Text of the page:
Going into last weekend, there were a million questions in my mind about how it would go. My only real goals were to have fun and stay safe. Racing is not the priority anymore, and I didn't want to do anything stupid and jeopardize all of the great things I have going on since I retired from racing. Still, I wanted to perform at a respectable level.
Finding that balance between assured safety and good results is really tough. To place well, caution has to be thrown to the wind and risks have to taken. Not only were there the mental roadblocks that I mentioned, but I also spend more time behind a desk than behind handlebars these days. I had to put in hours and hours of training to try to regain some of the fitness I had once taken for granted. Actual riding time was tougher to come by. That, in the end, was my weakest link.
Between my work duties and the shortening days of winter, riding time was just difficult to find. In my racing days, I would spend countless days just logging laps so that when the races came, it was just another day at the office. Fast forward to now, and my life really is just another day at the office. I learned last weekend that there truly is no substitute for seat time.
Not to say that it went badly, but I just never felt like my old self out there. I struggled to get comfortable, and my arms were in a constant state of incapacitation. No matter what I did, within a few laps my arms would lock up and all aggression and fluidity would be a distant memory. I kept on trying, though, even if in vain. I knew how to go fast, but my body just wouldn't seem to let me. Lack of preparation is fatal, and while that may be overstating my results, it definitely was hard to swallow after so many years of success overseas. I ended up fifth, which could certainly be considered decent, but it wasn't what I was hoping for. If this were a few years ago, there would have been quite a scene in the pit area if I had finished fifth at that event. Thankfully, after a few deep breaths and maybe a swear word or two, I was able to keep perspective on the situation and my own expectations.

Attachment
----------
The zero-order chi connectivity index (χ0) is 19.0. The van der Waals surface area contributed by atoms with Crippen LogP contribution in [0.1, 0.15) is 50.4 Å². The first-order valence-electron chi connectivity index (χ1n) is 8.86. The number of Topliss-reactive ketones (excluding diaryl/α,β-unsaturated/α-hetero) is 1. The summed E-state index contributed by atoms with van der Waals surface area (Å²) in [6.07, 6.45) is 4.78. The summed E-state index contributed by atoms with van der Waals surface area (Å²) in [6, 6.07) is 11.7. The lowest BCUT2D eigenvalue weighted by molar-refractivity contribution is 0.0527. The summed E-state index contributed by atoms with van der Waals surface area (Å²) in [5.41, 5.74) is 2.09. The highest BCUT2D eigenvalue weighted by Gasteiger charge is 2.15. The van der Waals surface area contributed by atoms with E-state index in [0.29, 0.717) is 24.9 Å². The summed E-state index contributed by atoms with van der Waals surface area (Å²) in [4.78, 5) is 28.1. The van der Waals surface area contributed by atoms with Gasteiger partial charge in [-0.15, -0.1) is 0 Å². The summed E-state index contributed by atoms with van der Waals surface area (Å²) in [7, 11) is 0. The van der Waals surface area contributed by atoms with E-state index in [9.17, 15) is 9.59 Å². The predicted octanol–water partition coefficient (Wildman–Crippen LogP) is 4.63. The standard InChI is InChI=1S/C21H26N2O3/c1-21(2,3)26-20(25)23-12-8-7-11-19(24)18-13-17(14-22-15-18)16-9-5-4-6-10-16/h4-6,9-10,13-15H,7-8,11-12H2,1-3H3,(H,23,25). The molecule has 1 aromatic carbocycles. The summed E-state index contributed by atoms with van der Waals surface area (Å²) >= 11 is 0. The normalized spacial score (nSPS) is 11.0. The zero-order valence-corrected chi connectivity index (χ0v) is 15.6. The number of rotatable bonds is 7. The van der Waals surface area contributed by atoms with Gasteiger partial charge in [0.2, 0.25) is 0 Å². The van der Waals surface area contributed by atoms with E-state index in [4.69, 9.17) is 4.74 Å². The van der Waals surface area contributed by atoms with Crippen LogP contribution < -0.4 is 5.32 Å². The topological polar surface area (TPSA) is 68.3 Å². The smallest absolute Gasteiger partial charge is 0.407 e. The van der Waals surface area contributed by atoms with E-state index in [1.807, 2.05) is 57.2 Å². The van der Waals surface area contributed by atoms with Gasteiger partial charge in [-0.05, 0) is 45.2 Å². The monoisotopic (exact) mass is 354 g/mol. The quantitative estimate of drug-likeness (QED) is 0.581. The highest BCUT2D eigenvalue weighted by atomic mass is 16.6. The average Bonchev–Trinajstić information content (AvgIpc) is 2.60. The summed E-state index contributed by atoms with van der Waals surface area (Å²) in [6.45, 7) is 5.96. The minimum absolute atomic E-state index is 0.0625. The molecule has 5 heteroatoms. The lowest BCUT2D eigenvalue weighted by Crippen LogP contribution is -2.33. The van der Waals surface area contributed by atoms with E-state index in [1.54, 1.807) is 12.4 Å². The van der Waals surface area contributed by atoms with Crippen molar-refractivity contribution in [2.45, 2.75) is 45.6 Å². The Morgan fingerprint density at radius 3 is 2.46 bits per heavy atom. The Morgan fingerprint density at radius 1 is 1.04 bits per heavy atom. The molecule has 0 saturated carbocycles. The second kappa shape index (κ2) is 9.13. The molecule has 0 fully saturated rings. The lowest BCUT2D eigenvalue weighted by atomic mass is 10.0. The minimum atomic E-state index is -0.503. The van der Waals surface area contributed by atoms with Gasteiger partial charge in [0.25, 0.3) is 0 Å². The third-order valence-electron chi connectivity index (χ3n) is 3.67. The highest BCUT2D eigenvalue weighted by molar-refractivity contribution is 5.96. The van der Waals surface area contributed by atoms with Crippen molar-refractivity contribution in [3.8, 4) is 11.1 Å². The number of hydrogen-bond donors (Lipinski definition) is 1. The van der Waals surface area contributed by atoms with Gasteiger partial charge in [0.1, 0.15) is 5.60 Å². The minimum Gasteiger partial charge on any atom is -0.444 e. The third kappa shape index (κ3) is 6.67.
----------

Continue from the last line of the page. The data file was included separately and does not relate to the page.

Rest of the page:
This was supposed to be fun, a chance to experience my old life. I was not supposed to come in and win. That was how it was—but not how it is. Years pass. We evolve, grow, and things change. This was no different. I left Finland able to congratulate the guys that beat me, something I would have really struggled to do before. I admire the level of riding that they possessed and know that I was that guy for many years. I was the guy that left with the champagne-soaked gear and trophy. Now, the next era has arrived and the natural progression is ongoing. I have gone through that entire cycle, and looking back, it was one hell of a ride—from the early years of hoping to just make the final, to the years of winning races and collecting big checks, to the end days of reflection and fond memory.
As I sit writing this, I can't help but think of how there are a few guys on the precipice. Chad Reed, of course, comes immediately to mind. He is 32 and will turn 33 in this next supercross campaign. His years are winding down, but he still possesses that edge that we all hope lasts forever. Unfortunately, time waits for no man, and this year may be his best, last shot at glory. I just faced, head on, the change that years bring.
Reed will soon get his shot at quieting the naysayers once again in six weeks' time. My advice is this: Grasp the opportunity. Leave your mark on this sport so heavily that even your biggest critics have no choice but to recognize the feat. There will be a day, and it's coming soon, that it simply won't be possible to be the best anymore. That time is not here yet. Not yet.